Because refugees cannot return to their homeland as many economic migrants do, Nowrasteh explains, they tend to make serious long-term commitments to learning English and other relevant skills. The data confirm this point: A paper by Kalena E. Cortes, published in The Review of Economics and Statistics in May 2004, looked at how implicit differences in the time horizons of refugees and economic immigrants affected subsequent human capital investments. She found that a decade after their arrival, refugees who settled here between 1975 and 1980 earned 20 percent more in wages, worked 4 percent more hours, and had improved their English skills 11 percent more.
"Unlike other immigrants, refugees do have immediate access to some welfare programs," Nowrasteh adds, "but they generally leave them rapidly and are more likely to enter the workforce than natives or other immigrants." This is a good thing, since the availability of welfare doesn't do much to help assimilation and may even hinder refugees' well-being.
A 2000 paper by Andrey Vinokurov, Dina Birman, and Edison Trickett in International Migration Review looked at the psychological impact of working on 206 (mostly Jewish) Soviet refugees in the United States. It compared Russians who settled in Brighton Beach in Brooklyn to those who settled in the Washington, D.C., area.
The New York refugees had more access to welfare. However, the data show that those in the D.C. area were more satisfied with their lives and more upwardly mobile. The more the job matched the refugee's original skills, the more positive the impact. There was no real difference on the level of acculturation.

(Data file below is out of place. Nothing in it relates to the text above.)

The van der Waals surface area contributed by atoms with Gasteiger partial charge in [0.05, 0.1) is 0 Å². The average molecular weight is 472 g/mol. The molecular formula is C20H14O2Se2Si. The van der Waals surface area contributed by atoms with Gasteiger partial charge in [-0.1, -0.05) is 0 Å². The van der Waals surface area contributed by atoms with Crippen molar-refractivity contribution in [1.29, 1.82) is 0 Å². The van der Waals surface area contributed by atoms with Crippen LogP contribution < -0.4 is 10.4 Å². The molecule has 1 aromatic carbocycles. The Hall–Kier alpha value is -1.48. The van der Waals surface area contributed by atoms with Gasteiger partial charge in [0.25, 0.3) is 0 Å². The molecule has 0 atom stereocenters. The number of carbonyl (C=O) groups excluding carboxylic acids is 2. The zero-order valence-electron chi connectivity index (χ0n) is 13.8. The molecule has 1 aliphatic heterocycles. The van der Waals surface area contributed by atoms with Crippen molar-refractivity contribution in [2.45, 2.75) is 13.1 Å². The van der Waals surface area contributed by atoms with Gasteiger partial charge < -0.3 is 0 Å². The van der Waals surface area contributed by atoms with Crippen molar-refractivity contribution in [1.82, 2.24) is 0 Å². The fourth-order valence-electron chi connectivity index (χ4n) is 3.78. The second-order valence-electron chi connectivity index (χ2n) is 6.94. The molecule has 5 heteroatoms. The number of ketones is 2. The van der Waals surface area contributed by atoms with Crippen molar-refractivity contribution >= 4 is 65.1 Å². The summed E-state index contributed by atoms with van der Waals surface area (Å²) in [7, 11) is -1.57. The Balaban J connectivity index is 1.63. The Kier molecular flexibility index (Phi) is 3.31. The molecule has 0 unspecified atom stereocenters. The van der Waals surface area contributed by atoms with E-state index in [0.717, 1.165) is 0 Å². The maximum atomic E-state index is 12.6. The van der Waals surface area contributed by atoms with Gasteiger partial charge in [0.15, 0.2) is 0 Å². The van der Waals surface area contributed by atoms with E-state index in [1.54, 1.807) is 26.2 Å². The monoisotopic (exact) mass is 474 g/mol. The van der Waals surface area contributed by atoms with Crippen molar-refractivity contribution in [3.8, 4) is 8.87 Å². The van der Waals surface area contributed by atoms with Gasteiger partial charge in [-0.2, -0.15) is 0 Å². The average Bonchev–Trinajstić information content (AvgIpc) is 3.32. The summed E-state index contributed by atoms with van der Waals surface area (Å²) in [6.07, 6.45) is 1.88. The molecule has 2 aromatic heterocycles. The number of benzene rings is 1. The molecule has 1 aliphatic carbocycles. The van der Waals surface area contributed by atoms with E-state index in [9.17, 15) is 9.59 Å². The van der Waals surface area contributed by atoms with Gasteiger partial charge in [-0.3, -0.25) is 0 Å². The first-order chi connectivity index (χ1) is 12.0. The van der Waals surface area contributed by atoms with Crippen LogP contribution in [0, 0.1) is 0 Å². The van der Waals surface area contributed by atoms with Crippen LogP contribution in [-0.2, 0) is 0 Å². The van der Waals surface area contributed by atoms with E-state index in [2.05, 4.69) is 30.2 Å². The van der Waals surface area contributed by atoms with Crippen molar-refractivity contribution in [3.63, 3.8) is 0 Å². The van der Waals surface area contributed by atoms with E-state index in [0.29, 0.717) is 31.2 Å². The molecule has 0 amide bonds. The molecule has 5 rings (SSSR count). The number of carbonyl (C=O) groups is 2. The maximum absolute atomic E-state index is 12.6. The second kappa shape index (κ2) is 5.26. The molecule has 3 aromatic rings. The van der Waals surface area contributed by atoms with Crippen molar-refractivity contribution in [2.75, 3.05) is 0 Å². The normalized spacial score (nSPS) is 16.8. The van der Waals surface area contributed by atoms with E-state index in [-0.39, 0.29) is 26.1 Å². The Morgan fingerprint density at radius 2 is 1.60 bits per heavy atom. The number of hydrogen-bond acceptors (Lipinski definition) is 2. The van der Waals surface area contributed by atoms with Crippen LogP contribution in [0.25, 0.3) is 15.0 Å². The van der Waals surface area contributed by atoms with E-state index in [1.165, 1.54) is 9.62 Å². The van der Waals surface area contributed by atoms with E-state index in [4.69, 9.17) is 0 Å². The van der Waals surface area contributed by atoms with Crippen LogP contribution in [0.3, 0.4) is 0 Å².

But what about the impact of these new entrants on Americans? Economists have shown that immigrants generally increase the host country's overall gross domestic product (GDP). The result on GDP per capita is a source of debate, but the literature suggests that the effect depends on the relative skill set of refugees compared to the native population. Highly skilled refugees would add much more to the average per-person income than low-skilled ones. But does that mean that low-skilled refugees have a negative impact?
That doesn't seem to be the case. In a well-known 1990 paper, economist David Card looked at the impact on the Miami economy of 125,000 Cuban refugees who arrived during the Mariel boatlift crisis. Though the immigrants increased Miami's labor force by 7 percent—and were concentrated in less-skilled occupations—contrary to people's fears, the influx had virtually no effect on the wages or unemployment rates of the city's less-skilled workers, even among previous Cuban immigrants.
Low-skilled refugees, like other immigrants, tend to boost the employment opportunities of native workers, either by providing cheap child care services that allow women to increase their labor force participation or by pushing native workers to pursue more complex occupations and higher wages. A 2013 National Bureau of Economic Research working paper by Mette Foged and Giovanni Peri, for instance, looked at the effect on Danish workers of a large inflow of non-European refugees between 1991 and 2008. It found real positive wage effects set in after five to six years, as the rest of the economy adjusted to the increase in workers and the native laborers moved into more complex jobs. The flexibility of the Danish labor market played to everyone's favor, much as the strong economy in the U.S. in the 1980s did.
Assuming these results hold true today, accepting more refugees is not just the moral thing to do. It's in everyone's best interest.